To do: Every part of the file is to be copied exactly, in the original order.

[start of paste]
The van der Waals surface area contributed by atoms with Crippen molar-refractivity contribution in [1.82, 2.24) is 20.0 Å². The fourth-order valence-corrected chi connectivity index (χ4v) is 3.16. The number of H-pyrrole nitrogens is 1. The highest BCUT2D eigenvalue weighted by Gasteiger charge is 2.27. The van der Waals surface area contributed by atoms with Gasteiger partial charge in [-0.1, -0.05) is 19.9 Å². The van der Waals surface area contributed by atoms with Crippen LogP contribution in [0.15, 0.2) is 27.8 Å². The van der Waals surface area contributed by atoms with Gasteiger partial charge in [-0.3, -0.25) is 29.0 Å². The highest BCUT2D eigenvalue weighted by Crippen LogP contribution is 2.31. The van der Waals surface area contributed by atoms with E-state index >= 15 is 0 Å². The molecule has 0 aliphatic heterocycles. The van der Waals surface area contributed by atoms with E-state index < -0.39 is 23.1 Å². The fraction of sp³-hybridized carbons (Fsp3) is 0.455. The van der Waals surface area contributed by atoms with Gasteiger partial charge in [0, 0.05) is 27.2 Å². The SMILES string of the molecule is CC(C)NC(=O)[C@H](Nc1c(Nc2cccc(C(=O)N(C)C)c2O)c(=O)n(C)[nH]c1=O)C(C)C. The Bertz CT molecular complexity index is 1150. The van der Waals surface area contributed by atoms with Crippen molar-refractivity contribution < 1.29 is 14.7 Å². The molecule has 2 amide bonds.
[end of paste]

The van der Waals surface area contributed by atoms with Crippen molar-refractivity contribution in [1.82, 2.24) is 20.0 Å². The fourth-order valence-corrected chi connectivity index (χ4v) is 3.16. The number of H-pyrrole nitrogens is 1. The highest BCUT2D eigenvalue weighted by Gasteiger charge is 2.27. The van der Waals surface area contributed by atoms with Gasteiger partial charge in [-0.1, -0.05) is 19.9 Å². The van der Waals surface area contributed by atoms with Crippen LogP contribution in [0.15, 0.2) is 27.8 Å². The van der Waals surface area contributed by atoms with Gasteiger partial charge in [-0.3, -0.25) is 29.0 Å². The highest BCUT2D eigenvalue weighted by Crippen LogP contribution is 2.31. The van der Waals surface area contributed by atoms with E-state index >= 15 is 0 Å². The molecule has 0 aliphatic heterocycles. The van der Waals surface area contributed by atoms with E-state index < -0.39 is 23.1 Å². The fraction of sp³-hybridized carbons (Fsp3) is 0.455. The van der Waals surface area contributed by atoms with Gasteiger partial charge in [0, 0.05) is 27.2 Å². The SMILES string of the molecule is CC(C)NC(=O)[C@H](Nc1c(Nc2cccc(C(=O)N(C)C)c2O)c(=O)n(C)[nH]c1=O)C(C)C. The Bertz CT molecular complexity index is 1150. The van der Waals surface area contributed by atoms with Crippen molar-refractivity contribution < 1.29 is 14.7 Å². The molecule has 2 amide bonds.